New U.S. Tax Legislation Set to Include Extensions to Renewable Cash Grants and Ethanol Subsidies
- Dec 11, 2010 2:04 am GMTJul 6, 2018 9:37 pm GMT
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The U.S. Senate is preparing to propose new tax legislation that would include a one year extension of the renewable energy cash grant program and the subsidies for the ethanol industry.
The new bill is set to be introduced on the Senate floor on Monday. The renewable energy industry has been working furiously to lobby for the cash grant program to be extended — it was set to expire at the end of this month.
The cash grant program, introduced in 2009 as part of the American Recovery and Reinvestment Act, offers companies federal grants equal to 30% of the cost of installing new renewable facilities. According to the U.S. Treasury Department, US$5.5 billion in grant money has been dispersed since the program was enacted.
The cleantech industry says the program is essential for the continued development of clean energy in America. Denise Bode, CEO of the American Wind Energy Association, said the one year extension would stave off industry stagnation: “Factories across the country will restart production lines, recall workers, and avoid layoffs that would have followed the loss of this key incentive for wind energy. With consistent policies like this one, wind energy can generate 20% of America’s electricity within 20 years, and employ half a million Americans.”
It is estimated the one year extension of the grant program will cost US$3 billion.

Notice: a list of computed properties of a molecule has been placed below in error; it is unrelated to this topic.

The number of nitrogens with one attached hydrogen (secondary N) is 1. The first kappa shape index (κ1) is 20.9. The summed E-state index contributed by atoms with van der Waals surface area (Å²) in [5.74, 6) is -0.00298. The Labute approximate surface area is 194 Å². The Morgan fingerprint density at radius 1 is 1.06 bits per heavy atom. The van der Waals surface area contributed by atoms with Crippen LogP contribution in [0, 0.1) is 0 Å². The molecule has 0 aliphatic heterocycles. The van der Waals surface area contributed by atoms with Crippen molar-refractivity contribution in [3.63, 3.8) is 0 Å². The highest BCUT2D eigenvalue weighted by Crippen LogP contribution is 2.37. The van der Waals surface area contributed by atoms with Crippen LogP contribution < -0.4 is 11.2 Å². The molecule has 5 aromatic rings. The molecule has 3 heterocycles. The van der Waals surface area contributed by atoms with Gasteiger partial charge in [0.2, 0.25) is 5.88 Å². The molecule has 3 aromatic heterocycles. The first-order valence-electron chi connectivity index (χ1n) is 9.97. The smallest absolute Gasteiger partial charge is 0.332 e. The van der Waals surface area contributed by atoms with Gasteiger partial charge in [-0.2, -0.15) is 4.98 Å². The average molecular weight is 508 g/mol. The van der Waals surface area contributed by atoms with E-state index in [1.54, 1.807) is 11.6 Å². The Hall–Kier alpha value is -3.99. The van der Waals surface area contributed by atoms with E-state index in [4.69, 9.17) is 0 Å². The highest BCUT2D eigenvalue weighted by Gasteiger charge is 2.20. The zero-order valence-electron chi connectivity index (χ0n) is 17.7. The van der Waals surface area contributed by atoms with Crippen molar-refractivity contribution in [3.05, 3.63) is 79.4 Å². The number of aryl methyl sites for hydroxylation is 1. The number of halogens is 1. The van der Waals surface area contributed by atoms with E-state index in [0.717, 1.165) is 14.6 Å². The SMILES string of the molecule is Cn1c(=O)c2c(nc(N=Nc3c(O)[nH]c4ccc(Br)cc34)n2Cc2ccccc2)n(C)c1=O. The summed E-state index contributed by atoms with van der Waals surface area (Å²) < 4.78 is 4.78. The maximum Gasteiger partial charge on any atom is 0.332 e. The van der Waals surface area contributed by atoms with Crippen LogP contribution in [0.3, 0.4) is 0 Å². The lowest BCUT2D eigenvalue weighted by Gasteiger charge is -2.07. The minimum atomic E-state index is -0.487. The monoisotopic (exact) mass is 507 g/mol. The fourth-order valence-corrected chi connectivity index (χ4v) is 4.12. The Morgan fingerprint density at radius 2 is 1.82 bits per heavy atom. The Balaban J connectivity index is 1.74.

Meanwhile, the new legislation will also bear good news for the U.S. corn ethanol industry. An extension to the 45 cent per gallon tax gallon for ethanol blenders as well as the 54-cent ethanol import tariff are also expected to be part of Monday’s bill. According to The Hill, the one year extension of this subsidy will cost over US$4.8 billion.
Corn-based ethanol has come increasingly under fire for its elevated position within the U.S. biofuel industry. Detractors say corn ethanol is neither sustainable nor environmentally conscious; furthermore, that its subsidies hurt competition from other biofuels in the U.S. market. Its supporters say those claims are unfounded and that corn ethanol is best biofuel to help wean America from its addiction to foreign oil.
The subject has become increasingly volatile and divided. Within the last two weeks there have been two different calls within the U.S. Senate by bipartisan coalitions for the subsidies to be abolished and also for them to be extended.
One program that will not be included in the new legislation is the “clean-energy manufacturing credits,” which offered a tax incentive for U.S. manufacturers to invest in clean technologies. This program was highly popular and successful.
The bill has yet to be introduced, let alone debated and subjected to inevitable amendments. So, the provisions as they are laid out today could very well look different if and when the legislation is passed into law.